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71 of the three cost flow assumptions when prices fall fifo results in balance sheet 4297468

 

 

71. Of the three cost-flow assumptions, when prices fall FIFO results in balance sheet figures that are _____, cost of goods sold will _____, and _____ reported net income 
A. closest to current cost, be out of date, highest
B. out of date, closest to current cost, highest
C. closest to current cost, be out of date, lowest
D. out of date, closest to current cost, lowest
E. closest to current cost, closest to current cost, highest

 

72. Of the three cost-flow assumptions, when inventory costs have been falling and inventory amounts increasing, LIFO results in balance sheet figures that are _____, cost of goods sold will _____, and _____ reported net income 
A. closest to current cost, be out of date, highest
B. out of date, closest to current cost, highest
C. closest to current cost, be out of date, lowest
D. out of date, closest to current cost, lowest
E. closest to current cost, closest to current cost, highest

 

73. The requirement that U.S. firms using LIFO for tax reporting purposes must also use LIFO for financial reporting purposes is called the _____ rule.  
A. financial/tax conformity rule
B. income tax conformity
C. last-in, first-out method
D. LIFO conformity
E. cost-flow conformity

 

74. Which of the following accounts would you expect to find on the balance sheet of a manufacturing company? 
A. finished goods inventory, raw materials inventory, and merchandise inventory
B. finished goods inventory, work-in-process inventory, and merchandise inventory
C. raw materials inventory, work-in-process inventory, and merchandise inventory
D. finished goods inventory, raw materials inventory, and work-in-process inventory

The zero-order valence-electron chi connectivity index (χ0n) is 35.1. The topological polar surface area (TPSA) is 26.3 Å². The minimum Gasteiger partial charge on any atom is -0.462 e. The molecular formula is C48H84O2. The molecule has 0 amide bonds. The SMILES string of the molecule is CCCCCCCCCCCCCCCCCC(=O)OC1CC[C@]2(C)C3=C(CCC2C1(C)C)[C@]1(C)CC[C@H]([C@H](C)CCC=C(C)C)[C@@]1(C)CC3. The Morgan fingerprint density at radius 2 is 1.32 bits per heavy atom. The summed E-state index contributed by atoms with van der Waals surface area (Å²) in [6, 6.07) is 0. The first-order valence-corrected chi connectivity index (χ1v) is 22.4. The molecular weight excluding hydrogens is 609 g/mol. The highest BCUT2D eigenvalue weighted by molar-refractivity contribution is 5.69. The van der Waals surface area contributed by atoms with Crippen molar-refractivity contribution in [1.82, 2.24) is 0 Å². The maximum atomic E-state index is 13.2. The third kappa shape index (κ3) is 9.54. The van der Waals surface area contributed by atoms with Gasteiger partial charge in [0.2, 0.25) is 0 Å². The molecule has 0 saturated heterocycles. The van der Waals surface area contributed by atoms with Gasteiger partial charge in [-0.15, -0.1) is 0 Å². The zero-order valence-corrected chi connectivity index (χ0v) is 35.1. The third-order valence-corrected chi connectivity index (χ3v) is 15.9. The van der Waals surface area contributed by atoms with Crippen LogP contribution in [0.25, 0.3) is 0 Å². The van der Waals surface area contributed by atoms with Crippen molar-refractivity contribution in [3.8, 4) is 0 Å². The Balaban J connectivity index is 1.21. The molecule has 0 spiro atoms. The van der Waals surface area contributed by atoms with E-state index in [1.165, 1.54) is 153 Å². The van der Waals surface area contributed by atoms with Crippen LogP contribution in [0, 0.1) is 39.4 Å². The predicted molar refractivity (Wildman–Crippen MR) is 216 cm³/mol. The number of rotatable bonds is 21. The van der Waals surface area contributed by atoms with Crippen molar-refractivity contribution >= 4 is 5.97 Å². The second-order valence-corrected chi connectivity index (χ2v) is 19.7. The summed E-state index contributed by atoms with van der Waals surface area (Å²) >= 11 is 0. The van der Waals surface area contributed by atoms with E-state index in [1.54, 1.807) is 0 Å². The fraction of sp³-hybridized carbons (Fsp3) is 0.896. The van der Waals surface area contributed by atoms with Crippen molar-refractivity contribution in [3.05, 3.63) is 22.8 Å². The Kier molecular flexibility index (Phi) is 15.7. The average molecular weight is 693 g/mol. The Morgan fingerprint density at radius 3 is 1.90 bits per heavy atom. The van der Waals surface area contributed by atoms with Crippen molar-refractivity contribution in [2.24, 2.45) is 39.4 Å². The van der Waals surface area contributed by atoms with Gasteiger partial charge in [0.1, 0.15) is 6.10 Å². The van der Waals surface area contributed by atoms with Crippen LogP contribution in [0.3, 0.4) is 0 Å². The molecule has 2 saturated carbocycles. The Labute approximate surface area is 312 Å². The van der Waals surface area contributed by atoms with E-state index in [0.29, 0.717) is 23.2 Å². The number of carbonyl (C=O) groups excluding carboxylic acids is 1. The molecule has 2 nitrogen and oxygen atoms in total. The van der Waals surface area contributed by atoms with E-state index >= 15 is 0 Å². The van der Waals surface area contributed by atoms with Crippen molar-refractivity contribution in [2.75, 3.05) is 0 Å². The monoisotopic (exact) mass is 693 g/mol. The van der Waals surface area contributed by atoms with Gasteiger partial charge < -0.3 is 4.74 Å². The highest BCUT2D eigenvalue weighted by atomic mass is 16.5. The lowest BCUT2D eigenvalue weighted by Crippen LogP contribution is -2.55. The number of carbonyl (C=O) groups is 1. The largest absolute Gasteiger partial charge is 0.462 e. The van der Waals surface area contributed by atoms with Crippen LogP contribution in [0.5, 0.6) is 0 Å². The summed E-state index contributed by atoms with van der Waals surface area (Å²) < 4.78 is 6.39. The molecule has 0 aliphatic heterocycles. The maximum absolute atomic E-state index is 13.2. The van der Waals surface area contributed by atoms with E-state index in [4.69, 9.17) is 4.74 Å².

E. none of the above

 

75. Queen merchandising company began the year with merchandise inventory of $60,000, ended the year with merchandise inventory of $70,000, and had cost of goods sold of $110,000. What was the Queen merchandising company's net purchases for the year? 
A. $100,000
B. $110,000
C. $120,000
D. $130,000
E. none of the above

 

76. For merchandising firms, inventory items are valued at acquisition cost which includes 
A. invoice price less any cash discounts taken for prompt payment
B. cost of transporting, receiving, unpacking, inspecting, and shelving
C. costs to record the purchases in the accounts
D. all of the above
E. none of the above

 

77. Under the perpetual inventory system, adjustments to purchases are accounted for by 
A. debiting Freight-In, crediting Purchase Returns, and crediting Merchandise Inventory
B. debiting Freight-In, crediting Purchase Returns, and crediting Finished Goods Inventory
C. debiting Freight-In, debiting Purchase Returns, and crediting Merchandise Inventory
D. debiting Freight-In, debiting Purchase Returns, and debiting Finished Goods Inventory
E. none of the above

 

78. A department store had items in its inventory at the end of the year that had a recorded book value of $10,000 and, because of fashion changes, a market value of only $7,000. The department store failed to write down these inventory items to market value. To keep the obsolete condition of the inventory items away from its auditors, the firm shipped the goods to a remote warehouse. The effect of this error was to 
A. understate the inventory turnover ratio
B. overstate the cost of goods sold to sales percentage
C. overstate the total assets turnover ratio
D. understate net income
E. none of the above

 

79. On January 1, 20×3, Maryland Company, a manufacturer of consumer products, had a balance in direct materials inventory of $100,000. During the year, an additional $400,000 of direct materials were purchased. Also during 20×3, direct materials worth $450,000 were transferred to work-in-process inventory. What was Maryland Company's ending direct materials inventory at December 31, 20×3? 
A. $15,000
B. $25,000
C. $50,000
D. $100,000
E. $0

 

80. During 20×4, all sales and purchases at Virginia Corporation were on credit. At December 31, 20×4, Virginia Corporation shipped goods to the New York Corporation but failed to record the sale. As a result, before making any corrections to the accounting records 
A. Accounts receivable was understated, inventory was overstated, sales were understated, and cost of goods sold was understated.
B. Accounts receivable was understated, inventory was understated, sales were understated, and cost of goods sold was understated.
C. Accounts receivable was overstated, inventory was understated, sales were overstated, and cost of goods sold was overstated.
D. Accounts receivable was overstated, inventory was overstated, sales were overstated, and cost of goods sold was overstated.
E. Accounts receivable was overstated, inventory was overstated, sales were understated, and cost of goods sold was overstated.

 

 

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